Winter is a great time to explore birds as the white landscape and bare trees allow us to easily see movement and color. One bird I especially like to watch is the woodpecker. April Pulley-Sayre, a local nature author, recently came out with a delightful book for children focusing on woodpeckers we find in our area and their behaviors. With detailed and realistic cut paper woodpeckers, WoodpeckerWham! is a treat for children and adults. Here are a few woodpeckers we have in our area and how they act during winter. They typically stay in the same range during the winter, changing their eating habits to find nutritious and easily available foods.
|Male downy woodpecker--note the shorter bill and red patch Source|
· Downy—The smallest woodpecker in our area appears to have a downy appearance from the feathers. I watch for the size of the bill—if it was shorter than half the width of the head, then I know it’s a downy.
|Female hairy--note the longer bill and no red patch Source|
|Yellow-bellied Sapsucker Source|
· Yellow-belliedSapsucker—These small birds are typically black and white, with red foreheads. Males have a red throat. These are boldly marked with distinct white and stripe on the wings. Watch for a row of small holes, allowing the sap to be eaten.
|Female Northern Flicker Source|
· Northern Flicker—These may forage on the ground for insects using an unusually curved bill. With black spots, crescents, and bars on a background of brown plumage, these large woodpeckers are pretty to see. You might see yellow as they fly.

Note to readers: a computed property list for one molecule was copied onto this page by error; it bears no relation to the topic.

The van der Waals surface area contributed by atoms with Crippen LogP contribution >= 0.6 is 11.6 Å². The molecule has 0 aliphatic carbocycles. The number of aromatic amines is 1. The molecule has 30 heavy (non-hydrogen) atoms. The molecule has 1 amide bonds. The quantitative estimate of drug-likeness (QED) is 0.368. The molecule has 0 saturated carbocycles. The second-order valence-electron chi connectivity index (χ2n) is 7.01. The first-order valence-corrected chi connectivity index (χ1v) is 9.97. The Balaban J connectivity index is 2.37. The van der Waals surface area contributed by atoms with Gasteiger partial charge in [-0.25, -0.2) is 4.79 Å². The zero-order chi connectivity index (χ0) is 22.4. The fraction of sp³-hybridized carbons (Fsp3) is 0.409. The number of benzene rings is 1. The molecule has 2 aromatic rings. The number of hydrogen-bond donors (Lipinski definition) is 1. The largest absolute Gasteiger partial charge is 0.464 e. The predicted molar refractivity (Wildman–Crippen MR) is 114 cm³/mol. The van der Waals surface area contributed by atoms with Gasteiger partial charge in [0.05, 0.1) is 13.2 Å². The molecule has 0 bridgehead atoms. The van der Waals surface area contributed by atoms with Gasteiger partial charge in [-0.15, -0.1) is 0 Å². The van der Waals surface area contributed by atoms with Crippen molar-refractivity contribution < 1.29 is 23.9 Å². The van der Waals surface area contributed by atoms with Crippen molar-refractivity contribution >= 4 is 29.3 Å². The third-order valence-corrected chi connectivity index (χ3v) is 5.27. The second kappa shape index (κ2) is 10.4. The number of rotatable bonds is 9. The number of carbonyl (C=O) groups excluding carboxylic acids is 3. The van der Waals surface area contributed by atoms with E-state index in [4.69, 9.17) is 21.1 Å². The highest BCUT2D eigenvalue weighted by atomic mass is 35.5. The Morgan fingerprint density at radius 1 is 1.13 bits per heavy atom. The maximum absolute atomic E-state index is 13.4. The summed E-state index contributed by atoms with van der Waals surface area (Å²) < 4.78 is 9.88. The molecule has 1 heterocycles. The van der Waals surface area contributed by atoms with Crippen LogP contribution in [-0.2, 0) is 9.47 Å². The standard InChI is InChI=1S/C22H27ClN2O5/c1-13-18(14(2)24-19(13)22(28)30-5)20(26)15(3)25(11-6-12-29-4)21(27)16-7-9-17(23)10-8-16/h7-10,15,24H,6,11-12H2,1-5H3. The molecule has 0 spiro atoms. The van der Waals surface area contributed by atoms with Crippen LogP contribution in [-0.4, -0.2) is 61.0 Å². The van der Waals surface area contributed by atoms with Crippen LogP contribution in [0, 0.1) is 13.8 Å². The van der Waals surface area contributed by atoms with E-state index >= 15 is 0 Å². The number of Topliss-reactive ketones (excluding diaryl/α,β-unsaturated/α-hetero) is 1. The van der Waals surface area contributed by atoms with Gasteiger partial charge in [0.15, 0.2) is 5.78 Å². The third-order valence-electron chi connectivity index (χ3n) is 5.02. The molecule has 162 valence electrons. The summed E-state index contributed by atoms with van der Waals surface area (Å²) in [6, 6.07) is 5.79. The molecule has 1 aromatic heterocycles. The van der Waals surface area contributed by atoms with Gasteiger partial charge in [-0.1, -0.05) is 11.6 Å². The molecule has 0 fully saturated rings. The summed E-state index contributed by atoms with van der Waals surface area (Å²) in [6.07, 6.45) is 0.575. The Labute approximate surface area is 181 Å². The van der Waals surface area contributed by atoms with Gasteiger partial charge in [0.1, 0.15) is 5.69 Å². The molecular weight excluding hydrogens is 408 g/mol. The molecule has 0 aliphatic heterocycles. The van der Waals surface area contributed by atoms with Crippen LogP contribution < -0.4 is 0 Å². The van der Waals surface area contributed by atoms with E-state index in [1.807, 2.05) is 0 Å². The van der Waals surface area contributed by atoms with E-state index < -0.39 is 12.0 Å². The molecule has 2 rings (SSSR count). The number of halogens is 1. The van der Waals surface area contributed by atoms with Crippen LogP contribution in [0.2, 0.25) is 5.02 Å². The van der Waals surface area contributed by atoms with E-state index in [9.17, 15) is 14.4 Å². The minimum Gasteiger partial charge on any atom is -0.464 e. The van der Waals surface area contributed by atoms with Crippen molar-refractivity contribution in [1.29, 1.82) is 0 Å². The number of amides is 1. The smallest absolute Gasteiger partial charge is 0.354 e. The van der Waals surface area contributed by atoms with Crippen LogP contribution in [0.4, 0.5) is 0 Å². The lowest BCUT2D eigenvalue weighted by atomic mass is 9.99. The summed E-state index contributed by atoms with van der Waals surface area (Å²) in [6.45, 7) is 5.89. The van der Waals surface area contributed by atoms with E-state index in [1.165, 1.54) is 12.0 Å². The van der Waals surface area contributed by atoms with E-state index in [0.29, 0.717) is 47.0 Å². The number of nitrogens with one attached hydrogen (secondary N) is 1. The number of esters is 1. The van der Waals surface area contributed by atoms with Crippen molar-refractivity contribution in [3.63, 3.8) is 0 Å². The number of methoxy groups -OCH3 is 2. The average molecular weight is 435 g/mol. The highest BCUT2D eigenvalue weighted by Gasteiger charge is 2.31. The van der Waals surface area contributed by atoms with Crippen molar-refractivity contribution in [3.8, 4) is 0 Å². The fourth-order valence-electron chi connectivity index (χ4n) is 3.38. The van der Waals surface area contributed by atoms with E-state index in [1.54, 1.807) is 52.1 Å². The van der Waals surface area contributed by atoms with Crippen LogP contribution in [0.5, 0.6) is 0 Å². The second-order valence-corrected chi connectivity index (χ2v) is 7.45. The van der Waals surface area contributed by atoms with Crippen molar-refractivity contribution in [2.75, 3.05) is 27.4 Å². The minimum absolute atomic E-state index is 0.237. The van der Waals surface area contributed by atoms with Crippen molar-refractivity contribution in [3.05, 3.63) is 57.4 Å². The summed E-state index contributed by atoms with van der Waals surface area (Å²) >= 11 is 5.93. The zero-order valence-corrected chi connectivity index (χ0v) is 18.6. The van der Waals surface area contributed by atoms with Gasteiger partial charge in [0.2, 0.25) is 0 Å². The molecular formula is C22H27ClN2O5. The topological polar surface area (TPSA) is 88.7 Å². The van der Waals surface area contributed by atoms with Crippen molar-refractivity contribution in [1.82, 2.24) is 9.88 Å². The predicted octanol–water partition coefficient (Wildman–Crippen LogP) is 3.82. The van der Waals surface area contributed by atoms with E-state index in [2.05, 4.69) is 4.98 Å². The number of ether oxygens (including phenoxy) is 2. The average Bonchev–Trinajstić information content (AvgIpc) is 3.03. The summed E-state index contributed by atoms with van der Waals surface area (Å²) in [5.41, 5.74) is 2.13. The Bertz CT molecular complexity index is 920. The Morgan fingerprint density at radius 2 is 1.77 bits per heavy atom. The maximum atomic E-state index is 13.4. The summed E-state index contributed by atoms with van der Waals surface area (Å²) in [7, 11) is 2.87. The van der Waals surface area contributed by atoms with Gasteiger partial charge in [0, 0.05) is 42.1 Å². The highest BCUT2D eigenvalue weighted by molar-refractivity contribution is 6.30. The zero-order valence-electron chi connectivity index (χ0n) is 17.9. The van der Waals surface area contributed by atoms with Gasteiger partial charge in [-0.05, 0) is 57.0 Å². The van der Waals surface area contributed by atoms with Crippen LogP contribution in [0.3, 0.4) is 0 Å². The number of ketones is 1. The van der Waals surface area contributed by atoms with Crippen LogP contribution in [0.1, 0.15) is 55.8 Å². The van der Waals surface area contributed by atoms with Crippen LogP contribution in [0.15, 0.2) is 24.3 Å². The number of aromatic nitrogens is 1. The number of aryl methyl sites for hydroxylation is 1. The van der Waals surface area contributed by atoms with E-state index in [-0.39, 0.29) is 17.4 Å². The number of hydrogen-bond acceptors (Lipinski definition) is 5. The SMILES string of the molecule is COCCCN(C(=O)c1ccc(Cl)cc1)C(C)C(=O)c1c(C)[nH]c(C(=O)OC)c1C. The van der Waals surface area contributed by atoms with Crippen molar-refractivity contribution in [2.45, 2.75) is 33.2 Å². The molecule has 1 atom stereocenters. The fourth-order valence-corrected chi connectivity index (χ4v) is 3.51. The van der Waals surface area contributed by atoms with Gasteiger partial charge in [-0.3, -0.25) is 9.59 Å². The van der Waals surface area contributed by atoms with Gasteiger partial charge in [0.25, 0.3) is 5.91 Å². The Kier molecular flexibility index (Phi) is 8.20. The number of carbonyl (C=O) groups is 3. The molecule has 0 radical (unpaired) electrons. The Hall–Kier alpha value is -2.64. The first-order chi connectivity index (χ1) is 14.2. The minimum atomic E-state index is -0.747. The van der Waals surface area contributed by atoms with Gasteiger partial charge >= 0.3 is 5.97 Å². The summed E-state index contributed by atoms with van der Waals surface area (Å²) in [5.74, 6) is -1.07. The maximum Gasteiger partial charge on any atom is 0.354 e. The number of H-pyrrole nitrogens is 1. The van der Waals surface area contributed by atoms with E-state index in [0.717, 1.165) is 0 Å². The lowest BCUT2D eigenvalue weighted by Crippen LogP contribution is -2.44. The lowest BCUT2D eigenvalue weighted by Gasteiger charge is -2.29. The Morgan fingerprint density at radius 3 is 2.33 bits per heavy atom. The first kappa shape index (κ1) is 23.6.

|Red-headed Woodpecker Source|
|Male Red-bellied Source|
· Red-bellied—A barred pattern on the back and red crown and nape makes this a distinct bird. A faint red or rosy patch on the belly gives it its name. Many confuse this with the Red-headed woodpecker due to the patch of red on top.
|Male Pileated Source|
· Pileated—The largest of the woodpeckers in our area, the bright red crest and black and white patterned face is distinct and easy to see as it flies in the woods. Their nest holes provide important shelter for other small animals.
As we started watching backyard birds, the woodpeckers were the ones we started figuring out first. They loved our suet cakes and would frequently come to our feeders when suet or peanut butter is out.
Typical Behaviors and Adaptations:
· Drumming—Woodpeckers often use drumming to communicate territory boundaries or attract a mate, though it may also be used to drill a hole or get an insect out.
· Bills as tools—Woodpeckers use their bills to help pry food out of trees. They do not actually eat wood, but wood chips can be found near where they have been drilling.
· Altered diets—Woodpeckers change what they eat in the winter, mostly eating seeds and nuts. Some will even store these for later use. Providing suet, sunflower seeds, and peanut butter in backyard feeding areas will attract woodpeckers in winter.
· Stiff tail feathers—These feathers help provide balance and stability while drumming or drilling on trees.
· Sharp claws—Feet help the birds cling to bark. Their “zygodactyl” (two toes facing forward and two facing backward) feet allow them to be stable on trees while they look for food.
· Brain protection—Extra sinew near the bill and the brain help alleviate potential brain damage with all the drilling.
· Debris blockers—Woodpeckers have special feathers near their noses and translucent third eyelid to protect from flying sawdust.